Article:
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Advocates Divided on Worth of Asean Commission

Kek Galabru, founder of the rights group Licadho.
Kek Galabru, founder of the rights group Licadho.

After years of effort by civil society, the establishment of the Asean Intergovernmental Commission on Human Rights was seen as a milestone. However, activists and critics now say they have concerns the body, which was formed in October 2009, might not live up to its goals, and they are divided on it current value.

Human rights violations remain a problem in Cambodia and other parts of Southeast Asia, particularly Burma. The Asean rights commission was supposed to be a major step toward strengthening rights in these countries. But at least four prominent activists interviewed by VOA Khmer agree that the main obstacle for an effective commission will be its lack of protection mechanisms and independence.

“I haven’t seen this commission doing any investigation at all,” said Kek Galabru, founder of the rights group Licadho.

Unlike human rights commissions of other regions, the Asean body has been active only in human rights promotion—through teaching, dissemination, and research—but it lacks protection measures, she said.

“Because in the Asean way of doing things, a consensus must be reached and countries cannot interfere with each other’s internal affairs,” she said. “This is what I believe is a major obstacle.”

The commission’s own literature says it should “promote and protect human rights” within Asean, via 10 representatives from member nations “accountable” to their own governments. But at the same time, representatives can be replaced at will, raising concerns the body is vulnerable to political interference by its own member states.

The chair of the commission is currently Vietnam, for example, a country that itself is often criticized for rights abuses and restrictions of freedoms.

“These kinds of commissions can be created for window dressing and actually succeed in creating cynicism among a lot of people about whether or not human rights in worth pursuing,” said Brad Adams, Asia director for Human Right Watch.

“I perfectly well understand that it will take time in the best of cases to create a successful mechanism, but I don’t think that Asean is serious,” he said. “They are just a bunch of dictators running various countries, and people who would be dictators…just don’t have any interest in allowing anything out of their control. Even a country like Singapore, which is very liberal economically, is very controlled politically. So it has very serious limits, and I don’t have particular high hopes for this.”

Asean officials could not immediately be reached for comment.

Despite these apparent shortcomings, Ou Virak of the Cambodian Center for Human Rights, said that having a commission is better than nothing, noting that the ambiguity of the commission’s founding document could work in favor of civil society advocates.

“I think that it is good to have the commission, because it is a political institution,” he said. “The agreement that created this commission is a political document, meaning that it evolves according to the trends of Asean politics. This means that if Asean becomes more open to human rights, the agreement can be interpreted in a broader way. The role of the commission can thus be made more effective.”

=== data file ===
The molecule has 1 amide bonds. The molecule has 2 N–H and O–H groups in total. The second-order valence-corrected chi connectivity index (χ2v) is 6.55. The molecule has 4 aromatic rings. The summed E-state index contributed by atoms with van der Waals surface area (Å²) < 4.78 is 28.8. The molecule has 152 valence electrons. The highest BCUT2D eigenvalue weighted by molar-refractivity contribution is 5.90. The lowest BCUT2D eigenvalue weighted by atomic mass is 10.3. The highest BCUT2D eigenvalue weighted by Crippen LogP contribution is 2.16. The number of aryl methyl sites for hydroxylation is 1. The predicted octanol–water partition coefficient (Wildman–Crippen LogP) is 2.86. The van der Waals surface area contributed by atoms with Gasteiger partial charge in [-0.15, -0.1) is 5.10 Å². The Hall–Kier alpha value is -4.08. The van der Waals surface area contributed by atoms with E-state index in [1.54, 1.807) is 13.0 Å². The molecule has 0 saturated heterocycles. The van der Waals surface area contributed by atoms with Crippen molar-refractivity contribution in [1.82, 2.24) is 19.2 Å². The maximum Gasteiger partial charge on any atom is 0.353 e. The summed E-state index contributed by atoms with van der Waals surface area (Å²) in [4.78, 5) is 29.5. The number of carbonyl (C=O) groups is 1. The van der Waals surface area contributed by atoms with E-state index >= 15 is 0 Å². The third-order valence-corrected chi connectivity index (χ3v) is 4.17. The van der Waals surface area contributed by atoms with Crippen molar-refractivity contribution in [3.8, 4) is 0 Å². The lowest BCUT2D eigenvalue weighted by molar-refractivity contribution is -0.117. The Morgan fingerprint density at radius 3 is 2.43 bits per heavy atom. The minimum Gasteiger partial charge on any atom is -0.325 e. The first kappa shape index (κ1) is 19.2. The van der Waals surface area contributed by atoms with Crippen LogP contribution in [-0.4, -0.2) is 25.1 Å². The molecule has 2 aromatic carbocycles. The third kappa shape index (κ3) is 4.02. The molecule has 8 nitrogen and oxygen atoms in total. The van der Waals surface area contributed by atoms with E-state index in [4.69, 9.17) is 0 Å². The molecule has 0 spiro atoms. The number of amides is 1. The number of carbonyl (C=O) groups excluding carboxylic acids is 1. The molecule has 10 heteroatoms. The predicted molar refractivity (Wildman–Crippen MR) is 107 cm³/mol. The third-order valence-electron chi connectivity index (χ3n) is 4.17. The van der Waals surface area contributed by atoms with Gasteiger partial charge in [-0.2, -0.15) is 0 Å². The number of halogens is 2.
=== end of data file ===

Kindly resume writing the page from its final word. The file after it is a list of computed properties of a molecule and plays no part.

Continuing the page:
Activists disagree on the extent to which civil society can play a role in helping shape the commission’s long-term effectiveness.

Adams said he doubted the commission will do any good for Cambodia’s civil society, noting that groups and activists here already have strong support.

“It will be more helpful to other countries,” he said. “Cambodia does have a very vigorous civil society. It was opened up by the Untac process, and it’s been sustained by…the United Nations High Commissioner for Human Rights office, by donors, diplomats, and most of all by the courage and tenacity of Cambodian groups themselves. And I wouldn’t expect them to get anything from the Asean process what they can get already.”

Ou Virak acknowledged that the lack of real power would hurt the Asean rights commission’s overall effectiveness, but he also said civil society can push for a greater role in the future. The association is an evolving institution, he said, and it can make inquiries that help reveal human rights deficiencies and create political pressure on governments.

The CCHR plans to work with other NGOs to file a joint complaint about Cambodia’s human rights violations to the commission, after similar proceedings were pioneered by rights groups in the Philippines earlier this year.

Thun Saray, president of the rights group Adhco, said his group is also hoping to file complaints with the commission, especially concerning the alleged shootings of Cambodian civilians by Thai soldiers along the border, should such violations continue.

The Asean commission will hold two meetings this year and has reviews every five years. The next review is in October 2014, and until that time rights groups say they have little hope in shaping its structure and workings.

The next five years are likely to see little progress in the commission’s work, Thun Saray said. Still, he said, in the long run, progress in other regions, like Africa and the Americas, where there are human rights courts, could help build momentum for Southeast Asia.

Meanwhile, Kek Galabru suggested patience, especially with a commission that is just beginning. The ultimate test will be its ability to bring justice to victims of rights abuse, she said.

“I think that it is most important for a human rights institution to have power to investigate, make findings, and then to deliver justice to the victims,” she said. “Only after it has fulfilled this role is it of any use.”